2. Plaintiff Fails to State a Claim Against the Federal Defendants Under the Rehabilitation Act.

Plaintiff's second claim for relief is for violation of § 504 of the Rehabilitation Act, 29 U.S.C. § 794. Section 504 provides that "[n]o otherwise qualified individual with a disability in the United States, as defined in section 705(20) of this title, shall, solely by reason of her or his disability, be excluded from the participation in, be denied the benefits of, or be subjected to discrimination under any program or activity receiving Federal financial assistance or under any program or activity conducted by any Executive agency or by the United States Postal Service." 29 U.S.C. § 794. An otherwise qualified disabled individual must be provided with reasonable accommodations to ensure meaningful access to the benefits of public services. Mark H. v. Hamamoto, 620 F.3d 1090, 1097 (9th Cir. 2010) (citations omitted). In order to plead a claim under either the ADA or the Rehabilitation Act, plaintiff must show (1) he is disabled under the Act; (2) he is "otherwise qualified" for the benefit or services sought; (3) he was excluded solely because of his additional disabilities; and, (4) the program providing the benefit or services receives federal financial assistance or is conducted by any executive agency. J.C. v. California Sch. for Deaf, No. 06-cv-02337 JSW, 2006 WL 2850376, at *5 (N.D. Cal. Oct. 5, 2006); see also Zukle v. Regents of the University of California, 166 F.3d 1041, 1045 n.11 (9th Cir. 1999) ("There is no significant difference in the analysis of rights and obligations created by the ADA and the Rehabilitation Act.... Thus, courts have applied the same analysis to claims brought under both statutes.") (internal citations omitted). A plaintiff claiming disability discrimination under Title II of the ADA or § 504 of the Rehabilitation Act bears the burden of establishing the elements of the prima facie case, including, if needed, the existence of a reasonable accommodation that would enable him to participate in the program, service, or activity at issue Pierce v. Cnty. of Orange, 526 F.3d 1190, 1217 (9th Cir. 2008) (citation omitted); Wong v. Regents of Univ. of California, 192 F.3d 807, 816 (9th Cir. 1999).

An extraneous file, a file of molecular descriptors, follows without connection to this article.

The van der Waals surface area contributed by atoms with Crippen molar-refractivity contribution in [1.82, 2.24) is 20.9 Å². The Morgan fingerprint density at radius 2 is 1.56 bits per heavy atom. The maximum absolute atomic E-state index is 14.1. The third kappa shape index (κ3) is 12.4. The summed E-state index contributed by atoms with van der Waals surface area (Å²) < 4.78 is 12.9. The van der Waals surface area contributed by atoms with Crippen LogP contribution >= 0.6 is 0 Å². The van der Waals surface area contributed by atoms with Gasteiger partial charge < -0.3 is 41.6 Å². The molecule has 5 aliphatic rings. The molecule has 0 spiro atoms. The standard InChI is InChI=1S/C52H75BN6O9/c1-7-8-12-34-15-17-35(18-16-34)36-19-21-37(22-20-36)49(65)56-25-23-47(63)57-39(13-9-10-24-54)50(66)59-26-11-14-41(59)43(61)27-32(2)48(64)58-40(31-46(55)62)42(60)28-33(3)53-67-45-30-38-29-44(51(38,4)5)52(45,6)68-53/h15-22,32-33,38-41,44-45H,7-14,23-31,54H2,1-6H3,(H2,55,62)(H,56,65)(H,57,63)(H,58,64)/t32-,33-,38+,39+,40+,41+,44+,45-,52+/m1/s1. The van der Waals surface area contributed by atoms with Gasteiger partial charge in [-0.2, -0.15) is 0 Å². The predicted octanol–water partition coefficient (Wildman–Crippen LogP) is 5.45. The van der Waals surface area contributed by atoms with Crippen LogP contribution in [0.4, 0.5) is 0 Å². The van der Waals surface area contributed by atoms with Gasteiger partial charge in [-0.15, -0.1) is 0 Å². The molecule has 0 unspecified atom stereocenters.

The complaint here alleges that "[t]he myriad of mental and emotional disorders and disabilities from which [plaintiff] suffers substantially limits a major life activity, i.e. commercial airline travel due to the fact that manifestations of his autism affect his behavior and understanding of certain social skills and protocols associated with commercial airline travel." Dkt. No. 19 ¶ 45. Plaintiff claims that he "was entitled to the implementation of accommodations and modifications to assist him when embarking on commercial airline travel." Id. Plaintiff alleges that the federal defendants "knew or should have known that [plaintiff], due to his disability and lack of understanding could not fully access and/or endure TSA's security procedures in the same manner as would a traveler without disabilities like [plaintiff]'s." Id. ¶ 46. Plaintiff further alleges "on the basis of information and belief" that DHS "failed to create appropriate screening procedures for patrons afflicted with autism while concurrently failing to insure that TSA trains and prepares their agents regarding autism and the myriad of manifestations thereof." Id. Plaintiff claims that "[d]ue to the denial of Section 504 accommodations and modifications, [he] was unable to access a commercial flight pre-planned to transport he and his family home to San Francisco, " id. ¶ 48, and that he "has suffered emotional injury, upset, extreme anxiety, humiliation, embarrassment and attorneys fees, " id. ¶ 46.

The federal defendants move to dismiss this claim both for lack of standing and for failure to state a claim for relief under § 504 of the ...